Oedipus and Tiresias by Jonathan Taylor

After Sophocles


Beloved Oedipus,

there will always be a Tiresias

sitting tight-lipped in the corner

of chamber, pub or courtroom,

not saying what he is thinking,

his eyeballs an opaque mirror

on plague, famine, massacre,

a city of wailing and ashes.


Beloved Oedipus,

you can interrogate him,

beat him, even arrest him

for silence under oath,

deviancy, transgenderism

or for your father’s murder

(as you have many others)

but still you see what he sees

within and cannot unsee it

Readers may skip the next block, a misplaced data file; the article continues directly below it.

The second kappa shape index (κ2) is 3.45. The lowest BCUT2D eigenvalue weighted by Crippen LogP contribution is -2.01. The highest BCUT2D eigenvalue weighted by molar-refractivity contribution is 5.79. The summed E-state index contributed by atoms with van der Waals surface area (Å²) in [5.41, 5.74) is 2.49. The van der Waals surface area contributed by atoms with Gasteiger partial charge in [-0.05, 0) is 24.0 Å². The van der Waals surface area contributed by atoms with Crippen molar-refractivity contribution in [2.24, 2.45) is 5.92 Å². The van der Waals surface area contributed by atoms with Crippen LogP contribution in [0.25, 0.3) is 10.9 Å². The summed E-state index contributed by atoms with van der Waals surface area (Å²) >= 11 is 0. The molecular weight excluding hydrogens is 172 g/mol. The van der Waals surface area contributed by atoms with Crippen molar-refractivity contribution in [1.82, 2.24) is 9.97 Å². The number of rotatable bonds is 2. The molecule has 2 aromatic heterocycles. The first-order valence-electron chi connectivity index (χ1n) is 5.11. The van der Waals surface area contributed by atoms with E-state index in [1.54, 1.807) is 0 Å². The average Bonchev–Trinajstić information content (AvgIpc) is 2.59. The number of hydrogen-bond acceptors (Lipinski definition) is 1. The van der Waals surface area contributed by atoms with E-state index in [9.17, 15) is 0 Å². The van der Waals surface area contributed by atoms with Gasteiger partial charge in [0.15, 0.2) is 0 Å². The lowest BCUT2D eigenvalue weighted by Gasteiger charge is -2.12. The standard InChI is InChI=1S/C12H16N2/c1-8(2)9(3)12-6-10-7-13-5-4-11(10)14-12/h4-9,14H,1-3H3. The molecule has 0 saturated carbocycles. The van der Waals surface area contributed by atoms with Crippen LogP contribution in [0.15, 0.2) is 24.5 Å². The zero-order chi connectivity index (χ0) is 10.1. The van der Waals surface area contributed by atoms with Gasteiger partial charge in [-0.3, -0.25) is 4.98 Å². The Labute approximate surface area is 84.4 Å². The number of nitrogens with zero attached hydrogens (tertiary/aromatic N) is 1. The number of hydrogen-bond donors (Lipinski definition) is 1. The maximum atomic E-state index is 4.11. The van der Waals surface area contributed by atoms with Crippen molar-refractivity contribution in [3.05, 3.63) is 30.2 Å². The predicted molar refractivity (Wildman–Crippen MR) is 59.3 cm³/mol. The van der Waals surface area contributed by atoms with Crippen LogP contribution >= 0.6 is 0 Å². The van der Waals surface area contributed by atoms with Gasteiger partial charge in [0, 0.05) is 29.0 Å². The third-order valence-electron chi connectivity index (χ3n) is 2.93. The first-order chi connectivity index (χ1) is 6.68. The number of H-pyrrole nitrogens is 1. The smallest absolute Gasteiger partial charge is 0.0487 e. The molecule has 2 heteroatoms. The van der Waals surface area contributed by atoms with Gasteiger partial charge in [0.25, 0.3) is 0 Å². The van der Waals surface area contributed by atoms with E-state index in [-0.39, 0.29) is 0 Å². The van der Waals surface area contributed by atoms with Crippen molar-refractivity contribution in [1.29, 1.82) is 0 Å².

despite dossiers, ministers,

secret police and newspapers.


Beloved Oedipus,

you can kill him as your father

or fuck him as your mother

or both. It hardly matters

for there’ll always be others

somewhere in the crowd

blindly knowing what you

have done in the past

and will continue to do.


Or maybe one day,

beloved Oedipus,

you’ll even take his place,

donning sackcloth and ashes,

haunting foreign cities,

eye sockets bleeding truth,

leaving a trail like history.


Jonathan Taylor is an author, editor, lecturer and critic. His books include the novel Melissa (Salt, 2015), the memoir Take Me Home (Granta, 2007), and the poetry collection Musicolepsy (Shoestring, 2013). He is director of the MA in Creative Writing at the University of Leicester. His website is www.jonathanptaylor.co.uk.

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